I had a little Trepidation about the Steepness of this Hike. It's a way's up in a very short Time. I was pleasantly surprised at how good I felt going both Up and Down. Going Up, I was thinking, ok this isn't so bad, but I was also thinking, crap, we gotta come down this.... :sweat: Turns out, going down wasn't bad either really, although you certainly didn't want to screw up or you'd be all the way down to the Bottom much sooner, rather than later... Running down like one of the Bighorns we encountered, just didn't seem like an Appealing Option. :sweat: The only Reason that single Bighorn was Running was because it was on the Ridgline with us and our Lead Hikers were headed right for it. That Particular Solo Sheep decided to beat them to the Punch and just kept going down the Ravine at a Run... The Rest of the Bighorns we encountered, on the way up and on the way down, just hung out and Posed for all of us... It was a really Sweet Bonus to an already great Hike.

I was absolutely Flabbergasted at the Air Quality in Town... As an Arizona Native and having lived here for 41 Years, it's the Worst I have ever, ever seen and so disheartening... I was sooo Relieved that it was clear around the Mountain, although everything in the Distance was a Haze of what appeared to be a combo of Smoke, Smog and Dust... No Trouble Breathing on our Hike which I knew was a Relief for at least one Member, if not more... I'm glad I picked one so far out this Year.... I have Joe to thank for confirming that this would be a good one for my Annual Event.

It wasn't too bad of a Drive, although Google would have had us in a Drainage. Thank Goodness for Route Scout, and Joe's Navigation, we only Overshot the TH by 100 feet. Joe also helped me learn Route Scout a bit, although I still think he did something that was making my Phone fart at me... :sl:

Thanks to Larry for being my Sweeper on this Hike, he did a Great Job! :D Thank You Everyone for joining me to Ring in the New Year in Style...

Good Times... :y:
Saddle Mountain - Tonopah
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7th Annual New Year's Day Hike
This is one of my recent favorite destinations. I was excited to meet a few new members. Pam, Tibber and myself headed for 411th Ave. We crossed paths with Donovan looking for the trailhead. If there is an ounce of truth in first impressions he's a natural. One sentence out had us laughing.

After four hours of chit chat we got on trail. Slight exaggeration and I'm in the minority that nearly freezes at 50 degrees. Besides, cut me some slack... I'm not the famous Groupapelli!

The slippery section is just within my current balance reaction range. jochal helped me figure out the best lines of travel in the worst areas. He obviously holds a notable lead for member of the year!

Weather was fab. Lots of bighorn activity. Met two climbers that approached brute force. Fun group. Most concluded descending wasn't as bad as anticipated. Happy New Years HAZ'ers!
Saddle Mountain - Tonopah
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7th Annual New Year's Day Hike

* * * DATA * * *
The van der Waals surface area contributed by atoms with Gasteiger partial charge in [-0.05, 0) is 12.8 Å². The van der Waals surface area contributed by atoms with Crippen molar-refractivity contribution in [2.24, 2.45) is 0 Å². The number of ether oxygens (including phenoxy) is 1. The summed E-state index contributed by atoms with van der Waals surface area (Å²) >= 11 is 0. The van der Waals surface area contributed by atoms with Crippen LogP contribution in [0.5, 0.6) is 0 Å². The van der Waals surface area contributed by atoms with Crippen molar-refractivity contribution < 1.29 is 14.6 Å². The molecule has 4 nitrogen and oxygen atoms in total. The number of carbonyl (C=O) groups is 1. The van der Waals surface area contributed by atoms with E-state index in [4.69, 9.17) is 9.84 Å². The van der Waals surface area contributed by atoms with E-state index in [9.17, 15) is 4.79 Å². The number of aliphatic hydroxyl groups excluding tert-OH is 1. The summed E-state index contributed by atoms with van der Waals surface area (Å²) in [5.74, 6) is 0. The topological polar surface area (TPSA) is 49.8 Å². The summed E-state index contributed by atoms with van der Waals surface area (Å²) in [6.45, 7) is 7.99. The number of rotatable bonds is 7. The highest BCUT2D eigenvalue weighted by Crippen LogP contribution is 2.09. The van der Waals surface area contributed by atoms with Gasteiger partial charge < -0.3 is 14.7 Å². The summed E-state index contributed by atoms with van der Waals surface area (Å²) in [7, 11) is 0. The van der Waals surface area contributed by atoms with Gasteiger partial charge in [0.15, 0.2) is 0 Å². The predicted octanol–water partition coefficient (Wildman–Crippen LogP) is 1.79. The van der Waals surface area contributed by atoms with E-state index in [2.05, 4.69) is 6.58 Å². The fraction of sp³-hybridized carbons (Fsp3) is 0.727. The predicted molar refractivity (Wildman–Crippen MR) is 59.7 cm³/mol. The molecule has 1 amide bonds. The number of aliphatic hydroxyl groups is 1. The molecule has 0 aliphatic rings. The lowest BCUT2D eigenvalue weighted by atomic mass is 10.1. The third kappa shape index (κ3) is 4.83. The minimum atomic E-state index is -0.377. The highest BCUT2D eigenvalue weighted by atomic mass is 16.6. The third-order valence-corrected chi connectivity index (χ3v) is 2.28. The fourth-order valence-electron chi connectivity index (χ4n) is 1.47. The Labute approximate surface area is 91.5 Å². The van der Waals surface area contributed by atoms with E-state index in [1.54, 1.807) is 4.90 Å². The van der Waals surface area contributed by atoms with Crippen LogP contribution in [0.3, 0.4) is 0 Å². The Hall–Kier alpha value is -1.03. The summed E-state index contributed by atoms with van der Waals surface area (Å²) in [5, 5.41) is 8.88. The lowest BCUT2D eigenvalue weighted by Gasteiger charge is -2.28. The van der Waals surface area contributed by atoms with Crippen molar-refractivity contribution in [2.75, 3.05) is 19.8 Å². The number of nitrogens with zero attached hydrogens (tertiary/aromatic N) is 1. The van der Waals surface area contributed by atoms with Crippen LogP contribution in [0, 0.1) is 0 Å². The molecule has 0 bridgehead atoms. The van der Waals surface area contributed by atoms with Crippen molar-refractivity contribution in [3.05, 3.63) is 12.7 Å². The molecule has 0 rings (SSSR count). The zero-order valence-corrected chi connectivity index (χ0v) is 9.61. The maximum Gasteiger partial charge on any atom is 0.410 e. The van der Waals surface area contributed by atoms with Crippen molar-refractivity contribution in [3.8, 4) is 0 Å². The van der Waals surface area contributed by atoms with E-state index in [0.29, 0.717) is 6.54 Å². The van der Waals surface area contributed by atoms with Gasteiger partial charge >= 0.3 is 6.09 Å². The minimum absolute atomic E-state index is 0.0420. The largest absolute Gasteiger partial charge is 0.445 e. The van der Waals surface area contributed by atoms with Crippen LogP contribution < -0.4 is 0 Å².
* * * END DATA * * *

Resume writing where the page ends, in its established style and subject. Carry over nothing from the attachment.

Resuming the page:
Very cool peak. Even though much of the phoenix area was blanketed with smoke/pollution, this area was clear.

First time I've seen bighorn in the wild.

Nice to meet everyone.

Thanks for putting this together, Pam, and thanks for bringing the treats.
Saddle Mountain - Tonopah
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Perfect fall weather and a map made this a piece of cake today. People were in the area, but there were no other real hikers out. I saw 3 or 4 sheep, or more, near the summit, in the saddle, and then above the saddle, so this was a pretty cool hike. A perfect winter hike!

Actually, it is still fall, but the sun says winter, and except for the humidity/ dew point being unusually high the sun angle is low and the air was clear and calm. It was also in the low to middle 80s, so 10 to 20 degrees too warm for winter, but I loved it all the same.

Great summit views. I was able to see Castle Dome Peak, which is neat. It seems that aside from a few other summits, most mountains west of the Phoenix periphery ranges are not that high. There are a lot of small hills, some very rugged, and many maybe inaccessible, but aside from maybe a 1/2 dozen big summits, there aren't really many large mountains between the coastal ranges, and Phoenix, in the swath visible from Saddle MT. A few summits in the Kofa, this, Woolsey, Big Horn, Harquahala, and what else? Just a thought.
Saddle Mountain - Tonopah
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Go west young man if you want to avoid crowds. Headed back to the seldom hiked far, far west valley to bag a peak that I haven't been to in a while. Left downtown Phoenix at 8:30 and was on the trail a little over an hour later. The road to Saddle Mountain is passenger car accessible, but I doubt I would want to take a new car back there.

Pulled into the parking lot at the trailhead and was surprised to find Chumley's rig sitting there. Bumped into Chumley and Skatchkins on the way down, exchanged pleasantries and headed up the mountain. Chumley told us that there was a small flock of desert big horn sheep just before the summit and sure enough they were still there waiting for us.

Perfect weather for hiking, great views and best of all only ran into two other people on the trail. Simply love the solitude that the peaks out west offer.
Saddle Mountain - Tonopah